Gun Laws and Gun Loopholes: Can Furious Opponents Actually Agree?
We are living in a time where it’s harder to buy Sudafed for cold season than it is to buy a gun in Florida. There have been 15,122 incidences of gun violence in America this year alone, according to GunViolence.org. Of the people who were injured or killed during these 2018 events, 845 of them were minors — and it’s only April.
More and more lives are being lost, and yet we seem no closer to making America safer. Recent massacres, including a school shooting in Florida at which 17 children were killed, have sparked yet another wave of a sense of helplessness across the country. With gun control being one of the most divisive issues in the America, changing gun laws and regulations can seem an impossible challenge.
It turns out that America agrees on a lot more than we might think. According to a poll conducted by Mayors Against Illegal Guns, 82% of Americans want strict enforcement of current gun laws and do not want these laws repealed.
We can start making changes by taking a look at some of the glaring loopholes in gun laws, using Florida’s laws as an example (to view Florida’s weapons and firearms laws, click here.
In the state of Florida, you do not need a permit to buy a handgun. The only requirement that must be satisfied in order for anyone to obtain a gun is that you must fulfill something called the “waiting period.” The waiting period is the time between purchasing and receiving a gun.
The length of the waiting period in different states varies, but in Florida, it is only three days long. One purpose of the waiting period is to keep purchasers from making impulsive decisions, allowing them to cool off instead buying a gun out of anger or another extreme state of emotion. The waiting period also gives law enforcement agencies time to conduct a thorough background check on the purchaser, ensuring that the perspective buyer is eligible to own a firearm. Gun-sellers are legally required by the state to conduct a background check before a gun can be issued, and these checks search for things such as criminal convictions, controlled substance abuse, physical or mental impairment, and any active restraining orders.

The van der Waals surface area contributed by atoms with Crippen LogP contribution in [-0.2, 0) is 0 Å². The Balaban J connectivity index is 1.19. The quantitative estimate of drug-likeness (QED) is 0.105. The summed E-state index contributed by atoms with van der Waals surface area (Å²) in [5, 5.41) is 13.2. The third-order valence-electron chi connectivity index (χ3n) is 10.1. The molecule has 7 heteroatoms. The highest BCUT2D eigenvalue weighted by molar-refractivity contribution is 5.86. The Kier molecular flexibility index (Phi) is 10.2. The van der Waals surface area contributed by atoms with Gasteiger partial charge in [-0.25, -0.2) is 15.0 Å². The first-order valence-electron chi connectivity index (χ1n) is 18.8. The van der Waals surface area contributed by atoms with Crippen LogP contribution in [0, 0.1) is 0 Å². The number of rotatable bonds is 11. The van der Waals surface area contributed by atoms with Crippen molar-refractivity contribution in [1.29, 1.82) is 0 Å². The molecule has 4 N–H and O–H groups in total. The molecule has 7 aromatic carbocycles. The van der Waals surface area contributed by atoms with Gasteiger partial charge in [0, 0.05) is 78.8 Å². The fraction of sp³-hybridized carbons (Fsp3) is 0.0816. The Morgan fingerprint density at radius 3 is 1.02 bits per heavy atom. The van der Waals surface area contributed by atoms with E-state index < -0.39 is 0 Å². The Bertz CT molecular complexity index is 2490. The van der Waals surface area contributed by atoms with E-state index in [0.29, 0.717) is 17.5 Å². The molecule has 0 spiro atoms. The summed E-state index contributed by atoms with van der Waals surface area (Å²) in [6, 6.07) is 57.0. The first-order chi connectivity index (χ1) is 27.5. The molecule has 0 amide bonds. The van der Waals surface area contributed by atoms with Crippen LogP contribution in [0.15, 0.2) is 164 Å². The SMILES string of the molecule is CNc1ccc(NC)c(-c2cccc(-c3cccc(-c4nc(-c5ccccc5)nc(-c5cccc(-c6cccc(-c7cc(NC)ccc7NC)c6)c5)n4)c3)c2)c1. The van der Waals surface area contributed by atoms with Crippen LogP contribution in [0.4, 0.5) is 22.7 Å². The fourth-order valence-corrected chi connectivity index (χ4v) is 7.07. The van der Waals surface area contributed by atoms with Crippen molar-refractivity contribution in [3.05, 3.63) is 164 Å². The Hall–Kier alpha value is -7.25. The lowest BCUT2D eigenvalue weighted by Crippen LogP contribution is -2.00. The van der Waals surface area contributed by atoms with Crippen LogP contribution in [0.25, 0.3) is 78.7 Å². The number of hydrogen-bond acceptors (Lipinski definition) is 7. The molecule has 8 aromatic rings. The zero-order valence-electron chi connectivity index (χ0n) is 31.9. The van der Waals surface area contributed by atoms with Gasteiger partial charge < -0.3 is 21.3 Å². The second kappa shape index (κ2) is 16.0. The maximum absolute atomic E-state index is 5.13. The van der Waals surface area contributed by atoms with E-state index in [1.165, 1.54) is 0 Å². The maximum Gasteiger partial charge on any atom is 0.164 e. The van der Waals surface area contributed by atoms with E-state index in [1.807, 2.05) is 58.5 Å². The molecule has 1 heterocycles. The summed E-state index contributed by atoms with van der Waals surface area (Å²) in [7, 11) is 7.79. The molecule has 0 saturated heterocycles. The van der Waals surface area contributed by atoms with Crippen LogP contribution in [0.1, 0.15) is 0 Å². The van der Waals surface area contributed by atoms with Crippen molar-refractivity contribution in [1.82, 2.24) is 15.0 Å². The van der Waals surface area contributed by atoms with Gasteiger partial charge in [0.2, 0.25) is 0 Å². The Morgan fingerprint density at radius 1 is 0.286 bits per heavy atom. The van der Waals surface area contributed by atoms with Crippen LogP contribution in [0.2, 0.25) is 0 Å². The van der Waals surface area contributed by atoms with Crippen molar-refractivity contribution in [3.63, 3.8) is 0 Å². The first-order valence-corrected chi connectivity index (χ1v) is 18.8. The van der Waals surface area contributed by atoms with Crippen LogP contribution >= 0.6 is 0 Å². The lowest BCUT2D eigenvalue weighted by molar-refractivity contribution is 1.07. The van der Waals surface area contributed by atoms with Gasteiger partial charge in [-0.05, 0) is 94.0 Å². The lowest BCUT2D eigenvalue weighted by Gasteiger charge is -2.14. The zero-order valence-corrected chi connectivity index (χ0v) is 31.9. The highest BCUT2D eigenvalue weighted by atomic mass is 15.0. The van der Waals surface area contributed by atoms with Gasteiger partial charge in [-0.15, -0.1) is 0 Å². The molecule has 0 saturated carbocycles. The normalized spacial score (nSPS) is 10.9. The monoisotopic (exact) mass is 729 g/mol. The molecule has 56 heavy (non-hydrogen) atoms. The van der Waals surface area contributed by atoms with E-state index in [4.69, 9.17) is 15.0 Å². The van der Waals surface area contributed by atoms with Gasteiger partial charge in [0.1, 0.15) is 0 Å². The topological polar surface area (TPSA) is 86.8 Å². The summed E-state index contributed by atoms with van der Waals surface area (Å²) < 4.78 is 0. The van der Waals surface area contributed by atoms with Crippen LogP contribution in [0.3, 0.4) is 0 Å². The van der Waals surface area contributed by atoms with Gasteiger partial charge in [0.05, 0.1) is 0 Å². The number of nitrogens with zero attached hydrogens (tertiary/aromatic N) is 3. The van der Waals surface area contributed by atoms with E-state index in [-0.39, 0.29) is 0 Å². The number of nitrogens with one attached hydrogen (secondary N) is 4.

What does America think about the need for these kinds of gun-purchasing standards? A lot of us agree with them. If you believe that convicted felons or people with mental illness should not own a gun, 91% of Americans agree with you.
But here’s the catch: If a background check has not been completed by the end of the three-day waiting period in Florida, it is the right of the purchaser to receive the gun — even though the background check is incomplete. This is known as “default provision” or “the Charleston loophole,”after Dylann Roof obtained a firearm with an incomplete background check, and killed nine people at a church in Charleston, SC. About four thousand people who would otherwise have been disqualified, get access to guns through the “default provision.”
For cases such as these, according to the Giffords Law Center, it takes the FBI an average of 25 days to determine that a purchaser is ineligible to own a firearm. In fact, the FBI has recommended extending the waiting period so the agency can better complete background checks and reduce the number of guns granted to inappropriate owners, by default.
What does America think about the default provision? If you believe that the waiting period should be longer than three days so background checks can be performed fully and adequately, then 76.3% of Americans – including 67% of gun owners – would agree with you.